Today marks the last time I will be writing this article for GateHouse Media and I want to extend my heartfelt thanks to all of you for reading it over the years.
Having to come up with something of value and interest every week can be daunting. As someone who has done thousands of talks in a host of venues, I know that I didn’t always hit the mark. I was fortunate to be “in the zone” many times, but I also know that there were times when I was simply on autopilot.
My style of writing has been analogous to how I was brought up, and my many years of teaching stress management. I am essentially a pragmatist and I have tried to extend that viewpoint through my articles. Having been on this planet for an extended period of time has allowed me to see how the culture has shifted in so many ways. I realize that’s called progress, but I am constantly amazed at how we have simultaneously regressed. I’m sure some might view the aforementioned sentence as coming from someone who might not be “with it.”
In many ways I don’t want to be part of all the new advancements which are supposed to make life easier. I often feel that a lot of what the culture feels is hip and groovy has hindered people from being present in their own lives. I’m sure this viewpoint has been expressed by previous generations. My mother thought Elvis Presley was an abomination.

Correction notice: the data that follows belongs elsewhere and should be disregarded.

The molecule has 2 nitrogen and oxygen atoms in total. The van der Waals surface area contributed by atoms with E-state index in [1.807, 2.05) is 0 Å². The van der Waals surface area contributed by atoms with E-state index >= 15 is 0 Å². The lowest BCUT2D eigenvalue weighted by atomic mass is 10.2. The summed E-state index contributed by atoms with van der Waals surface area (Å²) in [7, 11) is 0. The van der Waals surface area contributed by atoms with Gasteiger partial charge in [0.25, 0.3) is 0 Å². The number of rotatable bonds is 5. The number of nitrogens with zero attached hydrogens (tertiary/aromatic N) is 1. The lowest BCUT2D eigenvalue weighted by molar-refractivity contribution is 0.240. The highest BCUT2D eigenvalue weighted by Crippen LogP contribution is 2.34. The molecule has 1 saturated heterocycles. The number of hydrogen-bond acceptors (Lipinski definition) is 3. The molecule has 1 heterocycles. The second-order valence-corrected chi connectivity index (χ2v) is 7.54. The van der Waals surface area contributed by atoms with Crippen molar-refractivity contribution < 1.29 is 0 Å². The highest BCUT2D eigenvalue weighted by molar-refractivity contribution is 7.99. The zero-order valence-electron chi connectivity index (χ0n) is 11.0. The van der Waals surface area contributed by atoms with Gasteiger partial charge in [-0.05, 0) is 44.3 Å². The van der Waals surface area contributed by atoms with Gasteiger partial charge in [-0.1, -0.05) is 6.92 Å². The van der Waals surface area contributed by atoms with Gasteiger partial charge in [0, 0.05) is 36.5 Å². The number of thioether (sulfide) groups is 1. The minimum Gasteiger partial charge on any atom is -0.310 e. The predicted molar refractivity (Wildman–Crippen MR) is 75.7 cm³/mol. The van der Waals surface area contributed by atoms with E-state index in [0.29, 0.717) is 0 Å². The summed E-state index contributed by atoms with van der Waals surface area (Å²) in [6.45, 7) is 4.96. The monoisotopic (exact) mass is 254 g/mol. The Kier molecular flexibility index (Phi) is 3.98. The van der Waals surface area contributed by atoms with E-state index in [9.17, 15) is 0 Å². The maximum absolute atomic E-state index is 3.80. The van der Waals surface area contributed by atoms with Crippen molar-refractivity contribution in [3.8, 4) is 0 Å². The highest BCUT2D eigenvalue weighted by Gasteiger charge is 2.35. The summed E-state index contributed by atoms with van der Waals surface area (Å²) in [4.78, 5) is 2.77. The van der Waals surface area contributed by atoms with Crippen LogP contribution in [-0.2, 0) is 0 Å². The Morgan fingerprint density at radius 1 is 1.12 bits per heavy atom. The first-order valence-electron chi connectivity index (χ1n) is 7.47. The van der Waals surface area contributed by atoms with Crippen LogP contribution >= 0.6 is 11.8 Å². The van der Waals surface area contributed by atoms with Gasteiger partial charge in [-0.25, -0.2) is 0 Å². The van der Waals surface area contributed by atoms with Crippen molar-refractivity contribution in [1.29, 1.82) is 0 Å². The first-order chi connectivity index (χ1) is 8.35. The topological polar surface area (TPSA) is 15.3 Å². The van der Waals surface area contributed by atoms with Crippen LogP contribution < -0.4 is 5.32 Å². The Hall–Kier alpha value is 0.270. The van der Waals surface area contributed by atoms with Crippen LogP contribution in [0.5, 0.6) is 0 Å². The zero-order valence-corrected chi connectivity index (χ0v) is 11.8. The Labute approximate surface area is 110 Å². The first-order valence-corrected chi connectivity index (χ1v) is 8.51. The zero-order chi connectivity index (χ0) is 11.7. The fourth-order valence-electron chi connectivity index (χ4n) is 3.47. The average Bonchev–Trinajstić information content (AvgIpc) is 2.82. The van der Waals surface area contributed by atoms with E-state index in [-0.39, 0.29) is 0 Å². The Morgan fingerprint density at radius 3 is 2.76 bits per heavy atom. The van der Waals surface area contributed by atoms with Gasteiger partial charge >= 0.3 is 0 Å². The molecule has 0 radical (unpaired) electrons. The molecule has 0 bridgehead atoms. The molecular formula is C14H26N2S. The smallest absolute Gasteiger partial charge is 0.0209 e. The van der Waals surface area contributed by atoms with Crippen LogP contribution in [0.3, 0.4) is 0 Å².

I am hoping that as a society we might become more adept at teaching common sense and critical thinking skills from the first grade on. Perhaps that might counter some of the incivility that has crept into society more and more. I would love to see people in healthcare more concerned about lifestyle habits and less about medicating individuals as the easy way out. I yearn to see more individuals smile, laugh and become the fun they’re seeking. I like the ability to connect through Facebook, texting, email and such, but nothing beats a face-to-face conversation.
Aging has taught me a very important lesson. It is absolutely necessary to enjoy as much of your day-to-day life as possible since our days are truly numbered. Try to be a “human being” and not a “human doing.” We never know when what we take for granted will no longer be available. Also try to understand the importance of endings. Some we choose and those we don’t. They can be great fodder for becoming more resilient. I wish the best for all of you. And I leave you with the following by Winston Churchill “Now this is not the end. It is not even the beginning of the end, But it is perhaps the end of the beginning.”
— Author, humorist, PBS star and Fortune 500 trainer Loretta LaRoche lives in Plymouth, Massachusetts. To share your pet peeves, questions or comments, write to The Humor Potential, 50 Court St., Plymouth, MA 02360. Visit her website at stressed.com.